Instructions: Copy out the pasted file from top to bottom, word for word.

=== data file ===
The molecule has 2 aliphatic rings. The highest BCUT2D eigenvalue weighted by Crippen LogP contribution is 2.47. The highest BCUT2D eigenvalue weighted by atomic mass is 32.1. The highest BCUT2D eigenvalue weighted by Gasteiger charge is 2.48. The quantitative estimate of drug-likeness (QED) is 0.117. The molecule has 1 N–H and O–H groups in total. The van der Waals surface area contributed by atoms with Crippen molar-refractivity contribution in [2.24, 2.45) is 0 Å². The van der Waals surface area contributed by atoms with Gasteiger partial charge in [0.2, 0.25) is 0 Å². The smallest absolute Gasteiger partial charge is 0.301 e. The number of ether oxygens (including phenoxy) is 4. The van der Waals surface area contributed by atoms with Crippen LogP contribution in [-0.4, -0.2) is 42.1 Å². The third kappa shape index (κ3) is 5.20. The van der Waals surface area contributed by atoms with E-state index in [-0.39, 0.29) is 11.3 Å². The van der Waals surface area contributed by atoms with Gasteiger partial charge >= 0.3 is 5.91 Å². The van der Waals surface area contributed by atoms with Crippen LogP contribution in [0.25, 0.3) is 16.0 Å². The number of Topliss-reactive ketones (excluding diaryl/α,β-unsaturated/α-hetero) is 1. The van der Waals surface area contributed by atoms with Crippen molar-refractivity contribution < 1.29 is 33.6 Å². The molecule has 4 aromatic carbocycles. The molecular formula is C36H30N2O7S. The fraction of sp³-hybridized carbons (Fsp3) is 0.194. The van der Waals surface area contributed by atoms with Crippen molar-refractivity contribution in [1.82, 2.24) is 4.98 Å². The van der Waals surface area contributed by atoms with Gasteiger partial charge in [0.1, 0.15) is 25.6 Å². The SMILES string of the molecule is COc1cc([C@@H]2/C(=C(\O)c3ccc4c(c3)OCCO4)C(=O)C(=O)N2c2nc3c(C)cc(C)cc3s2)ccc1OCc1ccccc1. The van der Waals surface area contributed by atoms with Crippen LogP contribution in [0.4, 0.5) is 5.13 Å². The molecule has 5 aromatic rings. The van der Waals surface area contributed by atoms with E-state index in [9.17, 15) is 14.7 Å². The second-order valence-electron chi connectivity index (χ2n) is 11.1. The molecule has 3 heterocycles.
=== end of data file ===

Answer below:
The molecule has 2 aliphatic rings. The highest BCUT2D eigenvalue weighted by Crippen LogP contribution is 2.47. The highest BCUT2D eigenvalue weighted by atomic mass is 32.1. The highest BCUT2D eigenvalue weighted by Gasteiger charge is 2.48. The quantitative estimate of drug-likeness (QED) is 0.117. The molecule has 1 N–H and O–H groups in total. The van der Waals surface area contributed by atoms with Crippen molar-refractivity contribution in [2.24, 2.45) is 0 Å². The van der Waals surface area contributed by atoms with Gasteiger partial charge in [0.2, 0.25) is 0 Å². The smallest absolute Gasteiger partial charge is 0.301 e. The number of ether oxygens (including phenoxy) is 4. The van der Waals surface area contributed by atoms with Crippen LogP contribution in [-0.4, -0.2) is 42.1 Å². The third kappa shape index (κ3) is 5.20. The van der Waals surface area contributed by atoms with E-state index in [-0.39, 0.29) is 11.3 Å². The van der Waals surface area contributed by atoms with Gasteiger partial charge >= 0.3 is 5.91 Å². The van der Waals surface area contributed by atoms with Crippen LogP contribution in [0.25, 0.3) is 16.0 Å². The number of Topliss-reactive ketones (excluding diaryl/α,β-unsaturated/α-hetero) is 1. The van der Waals surface area contributed by atoms with Crippen molar-refractivity contribution < 1.29 is 33.6 Å². The molecule has 4 aromatic carbocycles. The molecular formula is C36H30N2O7S. The fraction of sp³-hybridized carbons (Fsp3) is 0.194. The van der Waals surface area contributed by atoms with Crippen molar-refractivity contribution in [1.82, 2.24) is 4.98 Å². The van der Waals surface area contributed by atoms with Gasteiger partial charge in [0.1, 0.15) is 25.6 Å². The SMILES string of the molecule is COc1cc([C@@H]2/C(=C(\O)c3ccc4c(c3)OCCO4)C(=O)C(=O)N2c2nc3c(C)cc(C)cc3s2)ccc1OCc1ccccc1. The van der Waals surface area contributed by atoms with Crippen LogP contribution in [0.4, 0.5) is 5.13 Å². The molecule has 5 aromatic rings. The van der Waals surface area contributed by atoms with E-state index in [9.17, 15) is 14.7 Å². The second-order valence-electron chi connectivity index (χ2n) is 11.1. The molecule has 3 heterocycles.